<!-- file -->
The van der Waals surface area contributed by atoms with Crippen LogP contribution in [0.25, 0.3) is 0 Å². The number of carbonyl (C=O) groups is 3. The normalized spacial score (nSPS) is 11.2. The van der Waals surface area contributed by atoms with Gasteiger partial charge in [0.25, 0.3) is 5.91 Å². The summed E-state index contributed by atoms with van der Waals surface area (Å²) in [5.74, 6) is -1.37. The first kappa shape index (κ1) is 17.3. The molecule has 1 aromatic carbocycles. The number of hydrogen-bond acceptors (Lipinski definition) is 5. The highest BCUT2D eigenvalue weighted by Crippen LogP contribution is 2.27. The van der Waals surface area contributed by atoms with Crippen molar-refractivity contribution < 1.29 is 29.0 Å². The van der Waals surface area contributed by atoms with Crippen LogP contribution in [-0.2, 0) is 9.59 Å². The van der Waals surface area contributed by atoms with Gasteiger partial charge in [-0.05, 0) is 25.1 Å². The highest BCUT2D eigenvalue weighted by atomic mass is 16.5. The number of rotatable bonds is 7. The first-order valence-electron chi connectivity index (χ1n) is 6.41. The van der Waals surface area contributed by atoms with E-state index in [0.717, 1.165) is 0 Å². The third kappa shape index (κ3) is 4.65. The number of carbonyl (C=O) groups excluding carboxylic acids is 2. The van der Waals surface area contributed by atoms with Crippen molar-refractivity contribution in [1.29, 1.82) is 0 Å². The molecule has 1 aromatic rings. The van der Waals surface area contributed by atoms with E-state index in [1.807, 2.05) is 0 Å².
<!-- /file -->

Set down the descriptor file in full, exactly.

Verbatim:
The van der Waals surface area contributed by atoms with Crippen LogP contribution in [0.25, 0.3) is 0 Å². The number of carbonyl (C=O) groups is 3. The normalized spacial score (nSPS) is 11.2. The van der Waals surface area contributed by atoms with Gasteiger partial charge in [0.25, 0.3) is 5.91 Å². The summed E-state index contributed by atoms with van der Waals surface area (Å²) in [5.74, 6) is -1.37. The first kappa shape index (κ1) is 17.3. The molecule has 1 aromatic carbocycles. The number of hydrogen-bond acceptors (Lipinski definition) is 5. The highest BCUT2D eigenvalue weighted by Crippen LogP contribution is 2.27. The van der Waals surface area contributed by atoms with Crippen molar-refractivity contribution < 1.29 is 29.0 Å². The van der Waals surface area contributed by atoms with Crippen LogP contribution in [-0.2, 0) is 9.59 Å². The van der Waals surface area contributed by atoms with Gasteiger partial charge in [-0.05, 0) is 25.1 Å². The highest BCUT2D eigenvalue weighted by atomic mass is 16.5. The number of rotatable bonds is 7. The first-order valence-electron chi connectivity index (χ1n) is 6.41. The van der Waals surface area contributed by atoms with E-state index in [0.717, 1.165) is 0 Å². The third kappa shape index (κ3) is 4.65. The number of carbonyl (C=O) groups excluding carboxylic acids is 2. The van der Waals surface area contributed by atoms with Crippen molar-refractivity contribution in [1.29, 1.82) is 0 Å². The molecule has 1 aromatic rings. The van der Waals surface area contributed by atoms with E-state index in [1.807, 2.05) is 0 Å².